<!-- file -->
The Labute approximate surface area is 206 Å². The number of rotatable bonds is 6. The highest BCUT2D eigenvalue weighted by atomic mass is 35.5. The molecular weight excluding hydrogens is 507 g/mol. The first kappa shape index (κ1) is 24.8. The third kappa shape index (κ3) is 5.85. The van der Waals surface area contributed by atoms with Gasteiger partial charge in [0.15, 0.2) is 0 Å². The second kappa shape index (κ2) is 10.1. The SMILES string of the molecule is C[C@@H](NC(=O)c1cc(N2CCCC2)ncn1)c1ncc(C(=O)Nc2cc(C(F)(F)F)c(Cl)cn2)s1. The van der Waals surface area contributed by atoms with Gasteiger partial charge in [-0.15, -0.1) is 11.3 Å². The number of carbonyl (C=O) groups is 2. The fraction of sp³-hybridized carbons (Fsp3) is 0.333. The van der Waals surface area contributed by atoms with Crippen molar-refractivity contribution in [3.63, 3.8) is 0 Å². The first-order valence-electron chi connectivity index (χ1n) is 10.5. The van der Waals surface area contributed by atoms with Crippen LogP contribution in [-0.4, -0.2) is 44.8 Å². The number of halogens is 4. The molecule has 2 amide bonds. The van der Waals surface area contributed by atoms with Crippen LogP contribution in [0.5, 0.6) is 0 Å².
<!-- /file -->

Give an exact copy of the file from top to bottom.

The Labute approximate surface area is 206 Å². The number of rotatable bonds is 6. The highest BCUT2D eigenvalue weighted by atomic mass is 35.5. The molecular weight excluding hydrogens is 507 g/mol. The first kappa shape index (κ1) is 24.8. The third kappa shape index (κ3) is 5.85. The van der Waals surface area contributed by atoms with Gasteiger partial charge in [0.15, 0.2) is 0 Å². The second kappa shape index (κ2) is 10.1. The SMILES string of the molecule is C[C@@H](NC(=O)c1cc(N2CCCC2)ncn1)c1ncc(C(=O)Nc2cc(C(F)(F)F)c(Cl)cn2)s1. The van der Waals surface area contributed by atoms with Gasteiger partial charge in [-0.15, -0.1) is 11.3 Å². The number of carbonyl (C=O) groups is 2. The fraction of sp³-hybridized carbons (Fsp3) is 0.333. The van der Waals surface area contributed by atoms with Crippen molar-refractivity contribution in [3.63, 3.8) is 0 Å². The first-order valence-electron chi connectivity index (χ1n) is 10.5. The van der Waals surface area contributed by atoms with Crippen LogP contribution in [-0.4, -0.2) is 44.8 Å². The number of halogens is 4. The molecule has 2 amide bonds. The van der Waals surface area contributed by atoms with Crippen LogP contribution in [0.5, 0.6) is 0 Å².